Sonnet Xliv: Belovèd, Thou Hast Brought Me

written by Elizabeth Barrett Browning

Sonnet Xliv: Belovèd, Thou Hast Brought Me

— Elizabeth Barrett Browning

Belovèd, thou hast brought me many flowers
Plucked in the garden, all the summer through
And winter, and it seemed as if they grew
In this close room, nor missed the sun and showers.
So, in the like name of that love of ours,
Take back these thoughts which here unfolded too,
And which on warm and cold days I withdrew
From my heart's ground. Indeed, those bed and bowers
Be overgrown with bitter weeds and rue,
And wait thy weeding; yet here's eglantine,
Here's ivy!--take them, as I used to do
Thy flowers, and keep them where they shall not pine.
Instruct thine eyes to keep their colours true,
And tell thy soul, their roots are left in mine.

About the poet


Elizabeth Barrett Browning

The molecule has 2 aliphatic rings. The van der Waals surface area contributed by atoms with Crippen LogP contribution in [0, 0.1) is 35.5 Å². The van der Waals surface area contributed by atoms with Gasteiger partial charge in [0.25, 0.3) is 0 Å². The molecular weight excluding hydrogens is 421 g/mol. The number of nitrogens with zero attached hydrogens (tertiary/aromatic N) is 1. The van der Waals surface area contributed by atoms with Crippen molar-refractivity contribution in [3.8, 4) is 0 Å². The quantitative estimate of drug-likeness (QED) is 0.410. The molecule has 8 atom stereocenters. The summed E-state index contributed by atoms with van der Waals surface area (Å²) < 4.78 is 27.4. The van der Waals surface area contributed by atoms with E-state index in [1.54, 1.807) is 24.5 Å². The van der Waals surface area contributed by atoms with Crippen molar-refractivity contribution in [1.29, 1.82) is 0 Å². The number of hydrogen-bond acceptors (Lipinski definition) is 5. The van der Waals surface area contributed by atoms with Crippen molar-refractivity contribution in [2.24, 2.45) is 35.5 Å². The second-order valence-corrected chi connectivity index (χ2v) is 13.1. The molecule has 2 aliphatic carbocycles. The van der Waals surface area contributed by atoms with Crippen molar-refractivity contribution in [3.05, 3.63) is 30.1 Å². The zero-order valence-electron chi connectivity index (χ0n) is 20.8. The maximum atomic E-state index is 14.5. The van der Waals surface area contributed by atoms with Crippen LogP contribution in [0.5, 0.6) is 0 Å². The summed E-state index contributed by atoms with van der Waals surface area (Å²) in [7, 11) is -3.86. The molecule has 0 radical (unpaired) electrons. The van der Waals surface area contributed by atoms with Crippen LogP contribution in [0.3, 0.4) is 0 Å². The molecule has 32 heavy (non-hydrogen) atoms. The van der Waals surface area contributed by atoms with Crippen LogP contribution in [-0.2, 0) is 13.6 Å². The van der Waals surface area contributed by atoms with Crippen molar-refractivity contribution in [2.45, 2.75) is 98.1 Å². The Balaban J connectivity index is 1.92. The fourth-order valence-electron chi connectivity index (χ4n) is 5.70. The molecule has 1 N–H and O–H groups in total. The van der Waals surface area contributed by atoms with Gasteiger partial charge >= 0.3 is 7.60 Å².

Elizabeth Barrett Browning was one of the most prominent poets of the Victorian era. Her poetry was widely popular in both England and the United States during her lifetime. A collection of her last poems was published by her husband, Robert Browning, shortly after her death. Early Life Some of Barrett's family had lived in Jamaica for several centuries. The main wealth of Barrett's household derived from Edward Barrett (1734–1798), landowner of 10,000 acres (40 km2) in Cinnamon Hill, Cornwall, Cambridge, and Oxford estates in northern Jamaica. Barrett Browning's maternal grandfather owned sugar plantations, mills, glassworks and ships that traded between Jamaica and Newcastle. Biographer Julia Markus stated that the poet ‘believed that she had African blood through her grandfather Charles Moulton’. There...

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